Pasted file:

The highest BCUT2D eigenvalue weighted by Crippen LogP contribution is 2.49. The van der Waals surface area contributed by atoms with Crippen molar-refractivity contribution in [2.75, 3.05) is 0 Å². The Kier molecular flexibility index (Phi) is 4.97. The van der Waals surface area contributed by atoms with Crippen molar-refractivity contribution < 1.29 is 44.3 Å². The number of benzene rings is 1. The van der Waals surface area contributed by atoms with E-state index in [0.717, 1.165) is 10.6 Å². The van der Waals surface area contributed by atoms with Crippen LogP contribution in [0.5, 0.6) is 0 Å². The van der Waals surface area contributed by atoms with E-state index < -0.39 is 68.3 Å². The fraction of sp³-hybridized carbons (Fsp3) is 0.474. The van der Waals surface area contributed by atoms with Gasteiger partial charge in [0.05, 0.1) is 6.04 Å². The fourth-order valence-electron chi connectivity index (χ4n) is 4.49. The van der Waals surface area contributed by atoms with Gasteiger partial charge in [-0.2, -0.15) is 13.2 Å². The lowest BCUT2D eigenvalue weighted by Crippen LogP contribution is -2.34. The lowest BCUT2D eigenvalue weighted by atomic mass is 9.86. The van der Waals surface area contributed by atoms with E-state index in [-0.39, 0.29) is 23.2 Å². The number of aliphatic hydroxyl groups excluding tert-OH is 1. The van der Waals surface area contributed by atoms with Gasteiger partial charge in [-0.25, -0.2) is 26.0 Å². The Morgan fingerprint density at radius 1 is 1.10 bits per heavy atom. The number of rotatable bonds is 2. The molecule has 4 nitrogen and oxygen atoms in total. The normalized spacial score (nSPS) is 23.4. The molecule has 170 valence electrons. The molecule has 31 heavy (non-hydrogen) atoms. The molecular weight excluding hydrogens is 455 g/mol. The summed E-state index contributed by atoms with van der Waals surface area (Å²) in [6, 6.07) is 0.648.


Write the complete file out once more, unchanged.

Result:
The highest BCUT2D eigenvalue weighted by Crippen LogP contribution is 2.49. The van der Waals surface area contributed by atoms with Crippen molar-refractivity contribution in [2.75, 3.05) is 0 Å². The Kier molecular flexibility index (Phi) is 4.97. The van der Waals surface area contributed by atoms with Crippen molar-refractivity contribution < 1.29 is 44.3 Å². The number of benzene rings is 1. The van der Waals surface area contributed by atoms with E-state index in [0.717, 1.165) is 10.6 Å². The van der Waals surface area contributed by atoms with Crippen LogP contribution in [0.5, 0.6) is 0 Å². The van der Waals surface area contributed by atoms with E-state index < -0.39 is 68.3 Å². The fraction of sp³-hybridized carbons (Fsp3) is 0.474. The van der Waals surface area contributed by atoms with Gasteiger partial charge in [0.05, 0.1) is 6.04 Å². The fourth-order valence-electron chi connectivity index (χ4n) is 4.49. The van der Waals surface area contributed by atoms with Gasteiger partial charge in [-0.2, -0.15) is 13.2 Å². The lowest BCUT2D eigenvalue weighted by Crippen LogP contribution is -2.34. The lowest BCUT2D eigenvalue weighted by atomic mass is 9.86. The van der Waals surface area contributed by atoms with E-state index in [-0.39, 0.29) is 23.2 Å². The number of aliphatic hydroxyl groups excluding tert-OH is 1. The van der Waals surface area contributed by atoms with Gasteiger partial charge in [-0.25, -0.2) is 26.0 Å². The Morgan fingerprint density at radius 1 is 1.10 bits per heavy atom. The number of rotatable bonds is 2. The molecule has 4 nitrogen and oxygen atoms in total. The normalized spacial score (nSPS) is 23.4. The molecule has 170 valence electrons. The molecule has 31 heavy (non-hydrogen) atoms. The molecular weight excluding hydrogens is 455 g/mol. The summed E-state index contributed by atoms with van der Waals surface area (Å²) in [6, 6.07) is 0.648.